In this post about Serbian Orthodox churches in Belgrade, I will write about temples that are slightly detached from the most popular touristic areas. It means that it’s not likely that you will see them while you are in Belgrade, unless you make a bit of an effort.
But, that shouldn’t discourage you. Areas of Belgrade where they are located are also interesting to see.
Also, these churches are not as monumental and famous as churches that I mentioned in my previous post. Although, they are equally important and beautiful.
Additionally, one church in this post is the oldest church in the city. It’s special and you should visit it for that reason only.
Finally, I’ve also visited these churches for the first time ever.
CHURCH OF THE ASCENSION
The Church of Ascension is in the centre of Belgrade, very close to the Belgrade Palace. I’ve seen it many times in the past. But for some reason, I’ve never been inside. Officially, the church is in Admirala Geprata street and it’s very easy to find.
This is also the 19th century church, built in 1863. Serbian Prince Miloš Obrenović ordered its construction in 1860, although he died in the same year. His son Prince Mihailo Obrenović oversaw the completion of the church.
The church is modelled on medieval Serbian monasteries, especially on the monastery Ravanica.
Perhaps, the same as me, you will also be surprised with the beauty of this church. I think that, because of its small size, you wouldn’t expect to see very much inside. You may think that its the modest size indicates a modest interior.
But, that’s not the case in this church. Some of the most famous artists worked on it embellishment.
The icons within the beautiful iconostasis, that you can see in the photos, were painted by the eminent Serbian painter Stevan Todorović. Some of his most famous paintings are in the National Museum in Belgrade.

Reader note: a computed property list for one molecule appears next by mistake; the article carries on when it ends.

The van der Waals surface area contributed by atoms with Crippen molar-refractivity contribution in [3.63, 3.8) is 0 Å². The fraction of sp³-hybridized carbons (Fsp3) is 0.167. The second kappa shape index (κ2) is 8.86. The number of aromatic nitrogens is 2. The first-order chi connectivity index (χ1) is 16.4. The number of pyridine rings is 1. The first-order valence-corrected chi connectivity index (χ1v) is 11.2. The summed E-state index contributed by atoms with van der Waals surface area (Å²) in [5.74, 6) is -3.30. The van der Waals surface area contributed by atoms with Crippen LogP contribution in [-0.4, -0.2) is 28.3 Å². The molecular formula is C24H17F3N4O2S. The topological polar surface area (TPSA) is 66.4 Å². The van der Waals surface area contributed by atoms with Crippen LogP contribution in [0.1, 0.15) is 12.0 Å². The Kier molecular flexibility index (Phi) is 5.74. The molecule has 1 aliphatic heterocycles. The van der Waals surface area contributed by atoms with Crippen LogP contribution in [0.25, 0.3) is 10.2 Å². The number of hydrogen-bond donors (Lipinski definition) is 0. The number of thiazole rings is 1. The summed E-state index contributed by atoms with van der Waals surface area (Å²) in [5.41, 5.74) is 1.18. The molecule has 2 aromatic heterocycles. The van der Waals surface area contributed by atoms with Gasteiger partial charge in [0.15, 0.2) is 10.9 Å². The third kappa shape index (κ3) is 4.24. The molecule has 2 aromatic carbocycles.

He painted the icons in 1880 – 1881, they replaced the original work by another person. Undoubtedly, Stevan Todorović’s masterful work can’t leave you indifferent.
If for no other reason, you should visit this church because of his work.
It’s like a visit to the museum, the same as you would do in churches in Italy and Spain, which are also adorned with works of art and masterpieces by great Renaissance and Baroque masters. In this particular church, this great Serbian master continues to live through his magnificent legacy.
But, that’s not the end of it. There are also beautiful wall and ceiling frescoes. You can see some of them in the photos in this post, although the best thing to do would be to go there and see them in their entirety, in proper context.
The Russian artist, Andrej Bicenko, who painted frescoes in the Ružica church, also painted these frescoes. He finished them in 1937, long after the construction of the church.
It’s interesting that, despite many talented and famous Serbian painters, this Russian painter worked in three prominent Belgrade’s churches. Perhaps, that was because he was a true master in this type of artistic work.
The photo below is the rear part of the church, you can see the main entrance. There was no one in the church when I was there, in fact, it was the same in most other churches that I visited. That was partly because of an ongoing coronavirus epidemic, but also because it was hot.